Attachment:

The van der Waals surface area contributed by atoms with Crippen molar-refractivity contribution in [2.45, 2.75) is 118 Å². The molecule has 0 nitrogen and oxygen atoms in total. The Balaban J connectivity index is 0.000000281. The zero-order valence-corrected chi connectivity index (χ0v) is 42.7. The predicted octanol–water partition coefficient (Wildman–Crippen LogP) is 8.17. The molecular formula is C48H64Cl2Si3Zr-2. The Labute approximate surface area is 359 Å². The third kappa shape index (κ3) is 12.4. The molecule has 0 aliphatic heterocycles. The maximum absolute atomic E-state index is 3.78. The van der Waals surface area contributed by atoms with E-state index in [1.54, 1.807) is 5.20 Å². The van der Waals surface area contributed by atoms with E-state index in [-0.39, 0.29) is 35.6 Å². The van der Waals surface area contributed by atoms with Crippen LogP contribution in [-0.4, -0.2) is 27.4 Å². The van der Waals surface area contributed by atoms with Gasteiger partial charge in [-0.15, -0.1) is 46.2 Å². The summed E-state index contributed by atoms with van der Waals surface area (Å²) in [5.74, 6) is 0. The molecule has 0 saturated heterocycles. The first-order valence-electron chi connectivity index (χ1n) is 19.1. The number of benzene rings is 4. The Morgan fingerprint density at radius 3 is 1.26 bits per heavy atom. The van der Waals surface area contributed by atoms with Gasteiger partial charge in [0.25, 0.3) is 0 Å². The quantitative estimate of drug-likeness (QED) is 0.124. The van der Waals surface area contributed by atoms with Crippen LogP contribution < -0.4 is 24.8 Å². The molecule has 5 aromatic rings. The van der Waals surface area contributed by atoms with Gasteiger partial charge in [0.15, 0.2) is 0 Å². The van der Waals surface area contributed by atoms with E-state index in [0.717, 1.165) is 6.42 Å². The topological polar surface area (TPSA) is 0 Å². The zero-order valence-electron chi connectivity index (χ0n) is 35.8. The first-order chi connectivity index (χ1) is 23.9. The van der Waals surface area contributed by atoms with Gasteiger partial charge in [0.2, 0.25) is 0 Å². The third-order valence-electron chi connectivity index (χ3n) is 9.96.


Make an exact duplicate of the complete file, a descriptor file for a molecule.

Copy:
The van der Waals surface area contributed by atoms with Crippen molar-refractivity contribution in [2.45, 2.75) is 118 Å². The molecule has 0 nitrogen and oxygen atoms in total. The Balaban J connectivity index is 0.000000281. The zero-order valence-corrected chi connectivity index (χ0v) is 42.7. The predicted octanol–water partition coefficient (Wildman–Crippen LogP) is 8.17. The molecular formula is C48H64Cl2Si3Zr-2. The Labute approximate surface area is 359 Å². The third kappa shape index (κ3) is 12.4. The molecule has 0 aliphatic heterocycles. The maximum absolute atomic E-state index is 3.78. The van der Waals surface area contributed by atoms with E-state index in [1.54, 1.807) is 5.20 Å². The van der Waals surface area contributed by atoms with E-state index in [-0.39, 0.29) is 35.6 Å². The van der Waals surface area contributed by atoms with Crippen LogP contribution in [-0.4, -0.2) is 27.4 Å². The van der Waals surface area contributed by atoms with Gasteiger partial charge in [-0.15, -0.1) is 46.2 Å². The summed E-state index contributed by atoms with van der Waals surface area (Å²) in [5.74, 6) is 0. The molecule has 0 saturated heterocycles. The first-order valence-electron chi connectivity index (χ1n) is 19.1. The number of benzene rings is 4. The Morgan fingerprint density at radius 3 is 1.26 bits per heavy atom. The van der Waals surface area contributed by atoms with Gasteiger partial charge in [0.25, 0.3) is 0 Å². The quantitative estimate of drug-likeness (QED) is 0.124. The van der Waals surface area contributed by atoms with Crippen LogP contribution < -0.4 is 24.8 Å². The molecule has 5 aromatic rings. The van der Waals surface area contributed by atoms with Gasteiger partial charge in [0.15, 0.2) is 0 Å². The van der Waals surface area contributed by atoms with E-state index in [0.717, 1.165) is 6.42 Å². The topological polar surface area (TPSA) is 0 Å². The zero-order valence-electron chi connectivity index (χ0n) is 35.8. The first-order chi connectivity index (χ1) is 23.9. The van der Waals surface area contributed by atoms with Gasteiger partial charge in [0.2, 0.25) is 0 Å². The third-order valence-electron chi connectivity index (χ3n) is 9.96.